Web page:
4 Fitness Mistakes That Can Affect Your Health

"There are no shortcuts to any place worth going" —Beverly Sills

Have you ever taken a shortcut that winds up being the long way home? Unfortunately, for the time-pressed athlete, skimping on recovery is an often employed "time-saver" that can detour or even derail fitness.

While it can be tempting to sacrifice recovery in order to hammer out a little more mileage, it certainly won't get you to your fitness goals any faster—if, in fact, you get there at all.

Time, however, is a finite resource, and with most athletes juggling an already full plate, the scenic route isn't realistic either. Efficiency is essential.

Below are four of the most common blunders of the time-pressured athlete, and a few suggestions for streamlining your approach:

1. Skimping on the Maintenance

Like car tune-ups and oil changes, the body needs regular maintenance in order to run properly.

If, like most amateur athletes, bi-weekly massages and daily yoga classes don't quite fit into your busy train-work-family routine, it is still vital to incorporate stretching and other injury-prevention techniques such as...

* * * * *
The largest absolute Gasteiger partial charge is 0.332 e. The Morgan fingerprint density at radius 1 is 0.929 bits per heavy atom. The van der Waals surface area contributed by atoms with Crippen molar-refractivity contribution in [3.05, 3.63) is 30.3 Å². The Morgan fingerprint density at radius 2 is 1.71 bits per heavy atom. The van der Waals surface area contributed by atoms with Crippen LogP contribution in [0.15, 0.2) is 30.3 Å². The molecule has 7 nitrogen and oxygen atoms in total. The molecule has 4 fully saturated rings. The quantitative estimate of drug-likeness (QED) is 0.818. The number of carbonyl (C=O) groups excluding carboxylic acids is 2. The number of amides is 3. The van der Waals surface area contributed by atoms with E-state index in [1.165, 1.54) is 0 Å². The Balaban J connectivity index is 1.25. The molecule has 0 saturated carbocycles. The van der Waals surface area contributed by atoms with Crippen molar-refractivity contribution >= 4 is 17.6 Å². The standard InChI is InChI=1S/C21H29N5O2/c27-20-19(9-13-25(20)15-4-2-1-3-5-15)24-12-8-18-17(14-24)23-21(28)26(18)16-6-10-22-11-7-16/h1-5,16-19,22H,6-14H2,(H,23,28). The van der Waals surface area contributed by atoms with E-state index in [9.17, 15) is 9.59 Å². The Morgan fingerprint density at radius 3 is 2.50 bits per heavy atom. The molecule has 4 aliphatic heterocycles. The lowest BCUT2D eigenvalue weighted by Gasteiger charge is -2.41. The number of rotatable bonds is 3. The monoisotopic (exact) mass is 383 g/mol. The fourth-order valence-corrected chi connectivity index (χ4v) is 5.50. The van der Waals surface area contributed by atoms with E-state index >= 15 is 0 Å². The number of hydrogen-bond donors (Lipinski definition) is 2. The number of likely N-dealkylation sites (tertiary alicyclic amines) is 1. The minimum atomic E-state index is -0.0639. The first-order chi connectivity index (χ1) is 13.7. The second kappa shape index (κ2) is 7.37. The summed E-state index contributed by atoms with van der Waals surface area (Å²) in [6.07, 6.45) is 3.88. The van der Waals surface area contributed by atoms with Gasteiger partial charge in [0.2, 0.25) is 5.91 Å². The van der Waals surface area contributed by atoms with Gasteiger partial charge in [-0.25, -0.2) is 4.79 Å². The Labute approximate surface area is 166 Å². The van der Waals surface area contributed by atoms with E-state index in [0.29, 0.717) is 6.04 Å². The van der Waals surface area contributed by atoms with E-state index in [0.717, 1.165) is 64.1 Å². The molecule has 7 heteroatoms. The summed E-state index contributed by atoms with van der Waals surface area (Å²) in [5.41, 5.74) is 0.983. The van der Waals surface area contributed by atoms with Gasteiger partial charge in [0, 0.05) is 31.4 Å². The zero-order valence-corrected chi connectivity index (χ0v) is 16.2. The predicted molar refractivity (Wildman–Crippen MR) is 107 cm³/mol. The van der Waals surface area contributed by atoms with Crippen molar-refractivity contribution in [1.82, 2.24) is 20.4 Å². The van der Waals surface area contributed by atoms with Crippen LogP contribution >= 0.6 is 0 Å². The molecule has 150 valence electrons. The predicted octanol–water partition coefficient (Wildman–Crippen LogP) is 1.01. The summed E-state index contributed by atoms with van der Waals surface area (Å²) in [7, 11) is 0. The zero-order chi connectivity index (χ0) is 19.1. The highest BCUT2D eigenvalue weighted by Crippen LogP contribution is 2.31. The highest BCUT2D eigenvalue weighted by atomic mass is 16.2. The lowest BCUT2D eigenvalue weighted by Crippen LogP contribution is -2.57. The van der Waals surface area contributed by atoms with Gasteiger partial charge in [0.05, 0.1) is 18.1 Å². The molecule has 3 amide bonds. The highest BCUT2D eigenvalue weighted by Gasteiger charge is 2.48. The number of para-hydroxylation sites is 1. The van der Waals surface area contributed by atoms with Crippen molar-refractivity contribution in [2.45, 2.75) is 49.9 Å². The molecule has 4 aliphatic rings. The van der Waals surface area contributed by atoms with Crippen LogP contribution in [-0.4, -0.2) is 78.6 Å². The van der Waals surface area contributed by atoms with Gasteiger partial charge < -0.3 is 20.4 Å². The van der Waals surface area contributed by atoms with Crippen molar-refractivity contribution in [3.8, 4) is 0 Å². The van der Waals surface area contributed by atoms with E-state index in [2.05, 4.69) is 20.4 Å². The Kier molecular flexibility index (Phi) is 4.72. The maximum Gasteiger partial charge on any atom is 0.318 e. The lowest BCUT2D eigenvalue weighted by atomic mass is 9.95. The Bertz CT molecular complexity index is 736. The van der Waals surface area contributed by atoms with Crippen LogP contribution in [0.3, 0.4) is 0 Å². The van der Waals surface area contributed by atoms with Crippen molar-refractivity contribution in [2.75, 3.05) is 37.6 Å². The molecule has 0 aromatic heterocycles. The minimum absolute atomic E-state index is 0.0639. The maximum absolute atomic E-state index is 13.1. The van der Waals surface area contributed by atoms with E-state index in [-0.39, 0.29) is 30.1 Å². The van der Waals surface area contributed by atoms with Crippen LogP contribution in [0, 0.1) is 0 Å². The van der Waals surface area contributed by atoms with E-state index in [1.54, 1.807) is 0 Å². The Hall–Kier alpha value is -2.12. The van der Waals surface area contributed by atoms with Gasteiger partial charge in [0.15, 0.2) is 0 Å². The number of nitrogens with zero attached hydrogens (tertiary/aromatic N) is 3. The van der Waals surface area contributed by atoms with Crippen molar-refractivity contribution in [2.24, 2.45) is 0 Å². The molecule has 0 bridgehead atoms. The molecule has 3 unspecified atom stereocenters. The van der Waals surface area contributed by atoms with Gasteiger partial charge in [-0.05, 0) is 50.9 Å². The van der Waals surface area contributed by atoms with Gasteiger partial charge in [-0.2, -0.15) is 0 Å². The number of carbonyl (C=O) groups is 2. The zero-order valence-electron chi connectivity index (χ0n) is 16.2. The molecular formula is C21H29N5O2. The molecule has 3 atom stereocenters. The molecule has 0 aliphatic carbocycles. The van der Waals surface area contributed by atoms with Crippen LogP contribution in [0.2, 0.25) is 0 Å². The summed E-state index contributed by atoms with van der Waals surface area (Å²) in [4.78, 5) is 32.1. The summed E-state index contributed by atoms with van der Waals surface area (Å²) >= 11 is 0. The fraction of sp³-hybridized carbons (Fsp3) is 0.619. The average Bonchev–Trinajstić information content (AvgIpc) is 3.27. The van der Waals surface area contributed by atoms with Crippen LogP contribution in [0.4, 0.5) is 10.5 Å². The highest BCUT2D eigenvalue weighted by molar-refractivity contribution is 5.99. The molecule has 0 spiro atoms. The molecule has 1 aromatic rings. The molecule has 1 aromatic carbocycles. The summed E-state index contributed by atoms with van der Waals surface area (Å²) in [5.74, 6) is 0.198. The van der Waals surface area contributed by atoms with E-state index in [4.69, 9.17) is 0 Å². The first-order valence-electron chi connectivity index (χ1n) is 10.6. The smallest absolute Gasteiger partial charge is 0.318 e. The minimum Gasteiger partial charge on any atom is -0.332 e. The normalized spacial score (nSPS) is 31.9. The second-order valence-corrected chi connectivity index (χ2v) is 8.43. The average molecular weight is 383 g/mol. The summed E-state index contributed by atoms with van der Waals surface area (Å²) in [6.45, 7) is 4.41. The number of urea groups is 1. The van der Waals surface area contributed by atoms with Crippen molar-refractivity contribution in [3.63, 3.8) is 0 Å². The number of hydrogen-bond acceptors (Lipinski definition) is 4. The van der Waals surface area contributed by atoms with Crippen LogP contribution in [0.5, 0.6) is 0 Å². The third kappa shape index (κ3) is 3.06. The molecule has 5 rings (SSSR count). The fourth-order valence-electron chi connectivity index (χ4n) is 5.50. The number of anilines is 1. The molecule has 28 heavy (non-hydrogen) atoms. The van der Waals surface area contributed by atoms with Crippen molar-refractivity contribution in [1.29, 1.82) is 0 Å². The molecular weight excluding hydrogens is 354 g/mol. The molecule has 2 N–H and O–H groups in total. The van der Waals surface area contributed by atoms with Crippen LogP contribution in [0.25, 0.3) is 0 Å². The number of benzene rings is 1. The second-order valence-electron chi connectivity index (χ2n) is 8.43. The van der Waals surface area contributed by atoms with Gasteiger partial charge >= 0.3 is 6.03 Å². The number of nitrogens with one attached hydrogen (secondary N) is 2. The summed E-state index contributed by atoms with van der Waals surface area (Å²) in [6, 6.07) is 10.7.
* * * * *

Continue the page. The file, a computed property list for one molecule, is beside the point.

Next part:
• Foam rolling: Foam rollers can be purchased from some sporting goods stores, physical therapy offices or online. When you can't make it to a massage, this is the next best thing. It's one of the best remedies for sore quadriceps and tight IT bands.
  • Stretching: Yoga has many benefits, but busy athletes don't always have the 60 to 90 minutes to commit to a full class. You can help keep your joints, muscles and tendons happy by following your training sessions with a few minutes of targeted stretching.

More: A Stretching Routine to Prevent Injuries

2. Poor Fueling

Lunch-time workouts and rushing from one activity to another often cause us to skimp, or even skip, proper nutrition and hydration post-workout. While a buffet is not always accessible (or necessary), proper planning can ensure you don't compromise your recovery.

Aim to consume something with a mix of carbs and protein within 20 minutes of finishing a workout.

Sports drinks and bars can be a good option because they are convenient and easy to keep on-hand. There are also loads of other quick and transportable sources of replenishment such as fresh fruit, yogurt, trail mix and good old peanut butter and jelly, to name a few.

The key here is planning ahead. Use your weekends to stock up on a variety of easy-to-grab, post-workout snacks for the entire week.

More: Active Cookbook: Post-Workout Meals and Snacks

About the Author

Discuss This Article

Follow your passions

Connect with ACTIVE.COM